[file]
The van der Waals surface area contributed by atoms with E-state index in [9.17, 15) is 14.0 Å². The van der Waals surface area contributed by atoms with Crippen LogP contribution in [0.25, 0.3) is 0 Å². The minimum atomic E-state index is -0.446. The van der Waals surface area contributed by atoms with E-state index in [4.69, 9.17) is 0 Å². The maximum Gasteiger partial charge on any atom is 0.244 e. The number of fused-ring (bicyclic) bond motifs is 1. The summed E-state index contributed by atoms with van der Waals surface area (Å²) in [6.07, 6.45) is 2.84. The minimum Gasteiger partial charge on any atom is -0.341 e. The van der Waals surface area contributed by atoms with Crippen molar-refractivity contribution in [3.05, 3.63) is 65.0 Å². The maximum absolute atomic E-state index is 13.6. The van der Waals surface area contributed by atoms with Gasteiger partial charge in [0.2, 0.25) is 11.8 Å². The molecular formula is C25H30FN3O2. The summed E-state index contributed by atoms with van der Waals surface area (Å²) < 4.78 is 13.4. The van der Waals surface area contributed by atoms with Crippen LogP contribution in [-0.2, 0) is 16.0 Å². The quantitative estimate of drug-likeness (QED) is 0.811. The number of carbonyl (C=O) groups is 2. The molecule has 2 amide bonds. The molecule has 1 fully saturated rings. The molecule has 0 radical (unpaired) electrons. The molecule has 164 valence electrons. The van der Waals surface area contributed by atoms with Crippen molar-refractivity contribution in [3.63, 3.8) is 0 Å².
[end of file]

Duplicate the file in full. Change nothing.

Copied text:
The van der Waals surface area contributed by atoms with E-state index in [9.17, 15) is 14.0 Å². The van der Waals surface area contributed by atoms with Crippen LogP contribution in [0.25, 0.3) is 0 Å². The minimum atomic E-state index is -0.446. The van der Waals surface area contributed by atoms with E-state index in [4.69, 9.17) is 0 Å². The maximum Gasteiger partial charge on any atom is 0.244 e. The number of fused-ring (bicyclic) bond motifs is 1. The summed E-state index contributed by atoms with van der Waals surface area (Å²) in [6.07, 6.45) is 2.84. The minimum Gasteiger partial charge on any atom is -0.341 e. The van der Waals surface area contributed by atoms with Crippen molar-refractivity contribution in [3.05, 3.63) is 65.0 Å². The maximum absolute atomic E-state index is 13.6. The van der Waals surface area contributed by atoms with Gasteiger partial charge in [0.2, 0.25) is 11.8 Å². The molecular formula is C25H30FN3O2. The summed E-state index contributed by atoms with van der Waals surface area (Å²) < 4.78 is 13.4. The van der Waals surface area contributed by atoms with Crippen LogP contribution in [-0.2, 0) is 16.0 Å². The quantitative estimate of drug-likeness (QED) is 0.811. The number of carbonyl (C=O) groups is 2. The molecule has 2 amide bonds. The molecule has 1 fully saturated rings. The molecule has 0 radical (unpaired) electrons. The molecule has 164 valence electrons. The van der Waals surface area contributed by atoms with Crippen molar-refractivity contribution in [3.63, 3.8) is 0 Å².